“WHAT A DELIGHT!” he chortled in a voice unnaturally deep for a 10-year old.

Schmitz, drunk, entered the game in the 7th with the score tied 4-4. He struck out a 35-year old opium addict who had once played centerfield for the Capital Bats, then walked two straight and permitted an infield single. Tibbs made his way slowly to the mound as twilight emerged and the lighting flicked on erratically. Moths gathered beneath the dim illumination. The crowd murmured oddly.

“Schmitz,” Tibbs said when he finally reached the mound. “There is no reason for any of this. I’m speaking metaphysically.”

He spat, turned around and walked back to the dugout.

Schmitz proceeded to allow a grand slam home run to the number eight hitter.

 

They were driving around again. “I don’t have anything left,” Schmitz said. “My drop pitch and fade away are gone.”

Douglass thought about that. “You could start loading the ball. Nobody gives a damn.”

Schmitz spit out the window as the cattle fence posts whizzed by.

 

In the clubhouse the next day, the trainer Weintz, a stone bald man whose only remedy for anything seemed to be an alcohol rubdown, had an old copy of The Lankville Baseball Register. Some of the players were looking up Tibbs’ record.

“Batted .314 one year,” Castleman, the second baseman, noted. Schmitz stared at the small printing. It meant nothing to him. He couldn’t read a word.

“Noticed that,” Weintz said. “Even hit .290 in his last year. Wonder why the hell he gave it up?”

Tibbs came in then. He wore a crumpled black suit and a tie. The tie had a cactus on it.

“Well boys. Let’s hustle out to the field. Not that there is any conceivable reason for us to do so. This is everyday being for death.”

The clubhouse emptied into another light mist.

 

It was Douglass’ turn to get hit around. He started and went 3 innings, allowing 8 runs.

“Sorry, skip,” he said, as he handed Tibbs the ball in the 4th. “My fastball didn’t have any zip on it tonight.” He watched as a fresh-faced kid who had joined the team that day jogged in from the bullpen.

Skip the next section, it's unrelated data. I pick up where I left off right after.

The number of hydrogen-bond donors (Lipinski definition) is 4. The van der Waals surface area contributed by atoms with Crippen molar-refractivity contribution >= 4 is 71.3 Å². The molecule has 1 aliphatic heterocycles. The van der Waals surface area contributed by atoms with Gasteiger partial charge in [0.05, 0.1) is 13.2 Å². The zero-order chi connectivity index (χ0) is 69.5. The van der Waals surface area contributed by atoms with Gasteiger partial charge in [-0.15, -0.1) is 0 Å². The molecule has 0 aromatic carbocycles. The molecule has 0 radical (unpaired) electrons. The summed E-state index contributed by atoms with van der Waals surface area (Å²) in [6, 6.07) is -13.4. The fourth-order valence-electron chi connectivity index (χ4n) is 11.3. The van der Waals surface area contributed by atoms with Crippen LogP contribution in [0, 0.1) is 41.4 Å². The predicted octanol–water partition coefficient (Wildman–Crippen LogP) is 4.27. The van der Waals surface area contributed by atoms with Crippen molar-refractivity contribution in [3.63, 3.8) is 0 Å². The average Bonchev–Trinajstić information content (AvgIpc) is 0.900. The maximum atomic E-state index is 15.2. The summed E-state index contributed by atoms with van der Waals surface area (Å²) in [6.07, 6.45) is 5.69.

“Pitching is just a self-projection upon the actual possibility of being in the world, Douglass,” Tibbs said. He rubbed the ball with his small hands. “Douglass, you need to delimit your range of experienced phenomena.”

“I’m ready skip!” the kid reliever yelled. He was shaking.

“Didn’t you hear what I just said about delimiting your range of experienced phenomena?” Tibbs barked at the rookie.

Douglass walked off slowly to jeering.

 

“I ain’t got anything left either,” Douglass said. They were driving around at night again.

“That umpire was squeezing you,” Schmitz noted.

“Who was that guy? Looked familiar.”

“That was Dressen. You remember Dressen?”

Douglass spat out the window and pulled on the beer.

“Dressen, from the old Interstate League,” Schmitz continued. “You should remember him. He hit a moon shot off you back in ’32. God damn thing hit the Lank-Buoy sign on the building across the street from the park. Longest ball I ever seen.”

“Why do we always drive by this same cow pasture?” Douglass asked after a long silence.

 

Tibbs sat in his room at the hotel. There was a picture of his two boys on the end table. He picked it up and stared at it.

They were both in full Child Scouts regalia. Gump on the left, Lorne on the right. He put the frame back on top of the lace.

“Children have a vulgar concept of time,” he said aloud to no one.

 

 

The Tibbs Reader stories will continue in future issues.

 

Categories: The Tibbs Reader